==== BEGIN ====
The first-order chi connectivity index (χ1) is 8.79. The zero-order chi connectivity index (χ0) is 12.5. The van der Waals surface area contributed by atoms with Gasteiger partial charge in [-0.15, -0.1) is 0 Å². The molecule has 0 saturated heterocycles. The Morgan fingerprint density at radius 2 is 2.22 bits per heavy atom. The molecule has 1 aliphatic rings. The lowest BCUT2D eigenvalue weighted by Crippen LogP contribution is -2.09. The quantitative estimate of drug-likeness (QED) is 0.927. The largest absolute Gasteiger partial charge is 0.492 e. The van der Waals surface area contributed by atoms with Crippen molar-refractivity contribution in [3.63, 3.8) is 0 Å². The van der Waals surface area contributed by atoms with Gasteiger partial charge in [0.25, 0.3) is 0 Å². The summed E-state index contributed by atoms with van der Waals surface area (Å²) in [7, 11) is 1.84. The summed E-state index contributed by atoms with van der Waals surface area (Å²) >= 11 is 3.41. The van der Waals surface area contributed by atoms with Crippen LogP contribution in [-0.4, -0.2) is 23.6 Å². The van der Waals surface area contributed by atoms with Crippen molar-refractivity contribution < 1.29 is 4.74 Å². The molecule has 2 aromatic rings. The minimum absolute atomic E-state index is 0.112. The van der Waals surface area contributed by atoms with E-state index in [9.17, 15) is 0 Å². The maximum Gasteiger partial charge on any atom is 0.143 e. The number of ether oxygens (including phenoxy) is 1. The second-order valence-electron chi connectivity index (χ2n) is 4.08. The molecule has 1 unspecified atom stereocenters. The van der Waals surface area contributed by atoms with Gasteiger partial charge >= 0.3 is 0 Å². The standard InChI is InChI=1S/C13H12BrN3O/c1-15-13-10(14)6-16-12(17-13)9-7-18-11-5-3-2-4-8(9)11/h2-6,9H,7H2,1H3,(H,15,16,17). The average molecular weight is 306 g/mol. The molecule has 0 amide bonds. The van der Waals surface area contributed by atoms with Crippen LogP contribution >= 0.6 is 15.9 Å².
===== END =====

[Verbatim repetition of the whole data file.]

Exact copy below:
The first-order chi connectivity index (χ1) is 8.79. The zero-order chi connectivity index (χ0) is 12.5. The van der Waals surface area contributed by atoms with Gasteiger partial charge in [-0.15, -0.1) is 0 Å². The molecule has 0 saturated heterocycles. The Morgan fingerprint density at radius 2 is 2.22 bits per heavy atom. The molecule has 1 aliphatic rings. The lowest BCUT2D eigenvalue weighted by Crippen LogP contribution is -2.09. The quantitative estimate of drug-likeness (QED) is 0.927. The largest absolute Gasteiger partial charge is 0.492 e. The van der Waals surface area contributed by atoms with Crippen molar-refractivity contribution in [3.63, 3.8) is 0 Å². The van der Waals surface area contributed by atoms with Gasteiger partial charge in [0.25, 0.3) is 0 Å². The summed E-state index contributed by atoms with van der Waals surface area (Å²) in [7, 11) is 1.84. The summed E-state index contributed by atoms with van der Waals surface area (Å²) >= 11 is 3.41. The van der Waals surface area contributed by atoms with Crippen LogP contribution in [-0.4, -0.2) is 23.6 Å². The van der Waals surface area contributed by atoms with Crippen molar-refractivity contribution < 1.29 is 4.74 Å². The molecule has 2 aromatic rings. The minimum absolute atomic E-state index is 0.112. The van der Waals surface area contributed by atoms with E-state index in [9.17, 15) is 0 Å². The maximum Gasteiger partial charge on any atom is 0.143 e. The number of ether oxygens (including phenoxy) is 1. The second-order valence-electron chi connectivity index (χ2n) is 4.08. The molecule has 1 unspecified atom stereocenters. The van der Waals surface area contributed by atoms with Gasteiger partial charge >= 0.3 is 0 Å². The standard InChI is InChI=1S/C13H12BrN3O/c1-15-13-10(14)6-16-12(17-13)9-7-18-11-5-3-2-4-8(9)11/h2-6,9H,7H2,1H3,(H,15,16,17). The average molecular weight is 306 g/mol. The molecule has 0 amide bonds. The van der Waals surface area contributed by atoms with Crippen LogP contribution >= 0.6 is 15.9 Å².